instructs his own disciples on the side: “Do not worry about your life, what
you will eat, or about your body, what you will wear.  For life is more than food, and the body more
than clothing” (12:22-23).
      Instead
of the anxiety of stuff, Jesus recommends the age-old practical antidotes of
simplicity, generosity, and, for some, poverty: “Do not be afraid, little
flock, for it is your Father’s good pleasure to give you the kingdom.  Sell your possessions, and give alms.  Make purses for yourselves that do not wear
out, and unfailing treasure in heaven, where no thief comes near and no moth
destroys” (12:32-33).
      In
Luke’s gospel, anxious fear is contrasted with faith.  Jesus and his disciples are crossing the sea
in a boat and a fierce storm threatens to sink the boat.  He calms the sea, but the disciples are
afraid.  “Where is your faith?” he
asks.  On the other hand, proper “fear of
God” in the gospel is treated as an expression of true faith.
There is a second fear or anxiety
in this context.  At the very end of Luke
11, we are told that the “scribes and Pharisees began to be very hostile toward
[Jesus]” (11:53).  And, in this very
chapter, Jesus tells his disciples, “Whoever denies me before others will be
denied before the angels of God. . . . 
When they bring you before the synagogues, the rulers, and the
authorities, do not worry about how you are to defend yourselves or what you
are to say; for the Holy Spirit will teach you at that very hour what you ought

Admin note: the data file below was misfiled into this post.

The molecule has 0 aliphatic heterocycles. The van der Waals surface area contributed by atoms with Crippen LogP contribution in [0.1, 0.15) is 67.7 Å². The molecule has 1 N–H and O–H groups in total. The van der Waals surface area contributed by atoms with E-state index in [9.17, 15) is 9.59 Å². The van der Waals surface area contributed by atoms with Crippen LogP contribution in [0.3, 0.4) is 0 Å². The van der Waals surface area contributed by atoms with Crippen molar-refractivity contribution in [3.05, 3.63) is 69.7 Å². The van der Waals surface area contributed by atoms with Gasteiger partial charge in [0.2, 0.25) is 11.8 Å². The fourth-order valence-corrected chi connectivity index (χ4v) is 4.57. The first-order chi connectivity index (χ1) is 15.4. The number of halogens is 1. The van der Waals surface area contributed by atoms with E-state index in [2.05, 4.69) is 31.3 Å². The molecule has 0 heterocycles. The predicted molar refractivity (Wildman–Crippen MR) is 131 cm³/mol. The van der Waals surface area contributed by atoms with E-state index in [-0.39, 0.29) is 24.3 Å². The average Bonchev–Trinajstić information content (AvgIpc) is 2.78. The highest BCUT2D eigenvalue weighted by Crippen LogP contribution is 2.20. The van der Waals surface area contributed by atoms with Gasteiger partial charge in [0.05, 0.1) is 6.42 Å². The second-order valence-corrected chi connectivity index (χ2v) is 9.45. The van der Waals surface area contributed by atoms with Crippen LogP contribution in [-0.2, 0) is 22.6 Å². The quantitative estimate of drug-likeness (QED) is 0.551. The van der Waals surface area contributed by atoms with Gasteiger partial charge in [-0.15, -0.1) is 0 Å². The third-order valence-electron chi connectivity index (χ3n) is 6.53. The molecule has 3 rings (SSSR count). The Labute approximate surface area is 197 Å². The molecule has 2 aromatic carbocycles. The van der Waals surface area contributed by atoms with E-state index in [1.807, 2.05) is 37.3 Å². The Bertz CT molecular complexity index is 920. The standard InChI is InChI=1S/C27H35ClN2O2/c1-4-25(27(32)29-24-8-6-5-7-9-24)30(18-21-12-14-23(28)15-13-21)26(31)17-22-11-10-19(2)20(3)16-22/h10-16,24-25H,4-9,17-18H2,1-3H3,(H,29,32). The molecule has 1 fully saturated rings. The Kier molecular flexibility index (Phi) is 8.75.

to say” (12:8-12).  No wonder Jesus is
telling his followers not to fear those who can kill the body; they are dealing
with folks who just might do it, and who indeed did.
      When
we talk about evangelism, with a capital “E”, we get nervous.  Even when we think of something as simple as
inviting a friend to church, we get nervous – and they are not out to kill
us.  Nevertheless, it is easy to get a
little awkward, tied up in knots, even over a simple invitation to share the
journey.  In Luke’s gospel, we’re offered
another antidote to fear that addresses just this concern.  It comes in the Christmas story: The
shepherds are out in the fields, caring for their sheep, when an angel appears
and they are terrified, “greatly afraid”, using the same Greek term we have in
our passage.  The angel’s response is,
“Do not be afraid; I bring you good news of great joy that shall be for all
people” (Luke 2:9-10).
      When
it comes to the witness of a disciple, then as now, no matter the thing we may
fear, the antidote is the same: good news for all people, good news that we
cannot, we must not, keep to ourselves. 
When we’ve had an authentic, powerful, life-changing, direct encounter
with the Living God, we will never be the same . . . and we cannot keep silent.
“Do not be afraid; you are of
more value than many sparrows” (Luke 12:7). “But the LORD of hosts, him you
shall regard as holy; let him be your fear, and let him be your dread.  He will become a sanctuary” (Isaiah
8:13-14a).

      Whatever
your anxiety today, remember how important you are to God and let God be your
sanctuary.  Surrender everything,
anxieties and all, to the kindness of the Lord.